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    Phasing out the 2% Safe Loan Program Is Unwise, Says Expert

    The termination of the 2% Safe Loan Program had a notable impact on the housing market even before its implementation, according to Bartosz Turek, the Chief Analyst of HRE Investment Trust (HREIT). Turek expressed his expert opinion that discontinuing the program was imprudent.

    During the first half of this year, we witnessed a loosening of credit taps, a decrease in loan interest rates, and a decision by the Financial Supervision Authority (KNF) allowing banks to more liberally assess creditworthiness. This positively influenced the demand for housing. Additionally, the impending introduction of affordable and easily accessible housing loans further motivated buyers.

    Turek explained that the development of the 2% Safe Loan Program in 2023 progressed dynamically, and there was a growing belief that its implementation would lead to a surge in housing demand and prices. Consequently, many individuals, especially those who might not qualify for subsidized loans, decided to purchase homes before the government program took effect. This phenomenon became so widespread that it became a self-fulfilling prophecy – the supply was depleted, and housing prices rose even before the 2% Safe Loan Program was launched.

    The program officially started in July, providing an opportunity for individuals who previously had no chance of owning a home to obtain a housing loan. Turek emphasized that the 2% Safe Loan significantly shortened the path to homeownership by more than half. The program allowed applicants with lower incomes than those required for standard mortgages to apply, replacing the required down payment with a guarantee provided by the Bank Gospodarstwa Krajowego (BGK – the national development bank – ed.). Moreover, the monthly repayments were considerably lower than those for regular loans, making it the most generous program in the history of the domestic housing market.

    However, Turek pointed out a downside to the 2% Safe Loan – the observed pressure on price increases. He acknowledged that this pressure was compounded by favorable labor market conditions, easier access to mortgages, and declining interest rates.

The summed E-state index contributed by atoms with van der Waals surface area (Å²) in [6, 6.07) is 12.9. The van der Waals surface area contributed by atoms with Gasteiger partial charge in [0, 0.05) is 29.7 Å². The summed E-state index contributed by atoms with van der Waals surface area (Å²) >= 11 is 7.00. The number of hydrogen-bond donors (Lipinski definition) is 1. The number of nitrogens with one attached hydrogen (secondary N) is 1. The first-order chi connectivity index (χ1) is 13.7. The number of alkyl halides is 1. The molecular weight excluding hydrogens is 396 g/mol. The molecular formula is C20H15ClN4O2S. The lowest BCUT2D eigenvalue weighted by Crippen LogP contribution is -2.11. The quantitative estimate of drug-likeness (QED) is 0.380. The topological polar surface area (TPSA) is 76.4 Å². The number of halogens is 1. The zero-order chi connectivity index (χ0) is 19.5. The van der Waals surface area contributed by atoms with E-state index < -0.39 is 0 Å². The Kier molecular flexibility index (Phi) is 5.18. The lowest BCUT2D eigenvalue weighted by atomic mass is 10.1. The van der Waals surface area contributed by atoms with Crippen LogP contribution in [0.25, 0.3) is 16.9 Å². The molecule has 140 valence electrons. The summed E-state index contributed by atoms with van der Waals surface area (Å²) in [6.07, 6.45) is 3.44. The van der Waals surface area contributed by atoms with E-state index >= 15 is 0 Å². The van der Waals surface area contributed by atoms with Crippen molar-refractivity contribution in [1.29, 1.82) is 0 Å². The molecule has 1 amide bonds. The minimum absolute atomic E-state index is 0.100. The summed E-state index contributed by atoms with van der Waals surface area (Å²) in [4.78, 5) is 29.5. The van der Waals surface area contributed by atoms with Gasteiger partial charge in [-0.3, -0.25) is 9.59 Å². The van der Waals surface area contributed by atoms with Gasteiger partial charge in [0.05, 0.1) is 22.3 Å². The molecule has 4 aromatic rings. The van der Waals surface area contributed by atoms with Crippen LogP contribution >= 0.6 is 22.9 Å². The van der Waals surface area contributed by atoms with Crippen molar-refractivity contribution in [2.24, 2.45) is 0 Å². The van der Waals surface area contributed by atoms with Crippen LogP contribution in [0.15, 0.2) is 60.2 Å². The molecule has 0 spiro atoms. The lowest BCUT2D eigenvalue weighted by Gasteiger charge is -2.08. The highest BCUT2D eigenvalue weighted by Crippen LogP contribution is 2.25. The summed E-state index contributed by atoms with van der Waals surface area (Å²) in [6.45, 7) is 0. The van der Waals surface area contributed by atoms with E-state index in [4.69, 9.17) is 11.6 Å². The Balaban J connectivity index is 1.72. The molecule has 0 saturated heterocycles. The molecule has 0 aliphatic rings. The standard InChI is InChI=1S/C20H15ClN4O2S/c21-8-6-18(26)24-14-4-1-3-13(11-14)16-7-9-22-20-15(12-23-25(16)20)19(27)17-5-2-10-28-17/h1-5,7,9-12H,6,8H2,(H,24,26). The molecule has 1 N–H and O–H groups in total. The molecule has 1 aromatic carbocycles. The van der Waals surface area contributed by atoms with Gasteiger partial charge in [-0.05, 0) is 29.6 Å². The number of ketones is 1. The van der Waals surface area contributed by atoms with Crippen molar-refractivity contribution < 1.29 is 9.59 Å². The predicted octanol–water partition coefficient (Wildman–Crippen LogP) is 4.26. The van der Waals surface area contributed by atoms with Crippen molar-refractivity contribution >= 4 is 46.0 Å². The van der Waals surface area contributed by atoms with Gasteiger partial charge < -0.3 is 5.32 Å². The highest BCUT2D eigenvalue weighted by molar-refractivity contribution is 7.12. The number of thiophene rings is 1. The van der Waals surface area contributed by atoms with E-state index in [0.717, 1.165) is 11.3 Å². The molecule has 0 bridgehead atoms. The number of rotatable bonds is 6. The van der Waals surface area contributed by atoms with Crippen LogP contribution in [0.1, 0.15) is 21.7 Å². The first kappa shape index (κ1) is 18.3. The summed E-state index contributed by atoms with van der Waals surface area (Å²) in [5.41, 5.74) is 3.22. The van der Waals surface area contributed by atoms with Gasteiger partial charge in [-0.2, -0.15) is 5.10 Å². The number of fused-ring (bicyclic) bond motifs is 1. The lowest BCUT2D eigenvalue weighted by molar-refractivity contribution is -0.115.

Despite the criticisms, Turek highlighted the positive aspects of the subsidy program. Developers were quickly motivated to act, and many individuals excluded from the housing market had the opportunity to fulfill their dreams of homeownership. Additionally, purchasing a home with a subsidized loan was cheaper than paying rent, reducing pressure on the rental market. The subsidies also hindered the expansion of funds creating rental property portfolios in Poland, while increased activity in the housing market provided a boost to the economy and substantial revenues for the state budget, according to an HREIT representative.

    Turek expressed regret over the decision to phase out the 2% Safe Loan Program at the end of the year. The surge in demand and developer response led to a rebuilding of the supply, causing a decline in the rate of price growth. This adjustment allowed more citizens to afford their first homes.

    He drew attention to the third demand shock in 2023 triggered by the looming end of funds for the 2% Safe Loan. In the last weeks of the year, concerns about the shortage of funds led many eligible individuals to seek inexpensive and relatively accessible financing. As a result, the supply of homes for sale sharply decreased in December, with data from Unirepo indicating a one-third reduction in available properties in provincial cities compared to the previous year.

    On Thursday, the Ministry of Development and Technology announced that the statutory cumulative limit for 2023 and 2024 for subsidies to the 2% Safe Loan had been exhausted. The ministry is actively working on a new support formula for borrowers, emphasizing that the previous limits were based on the assumption that approximately 50,000 loans would be supported in 2023 and 2024, while by December 21, 2023, around 55,800 credit agreements had been signed, depleting the allocated funds. Consequently, starting the new year, the acceptance of new applications by participating banks in the program will be suspended.

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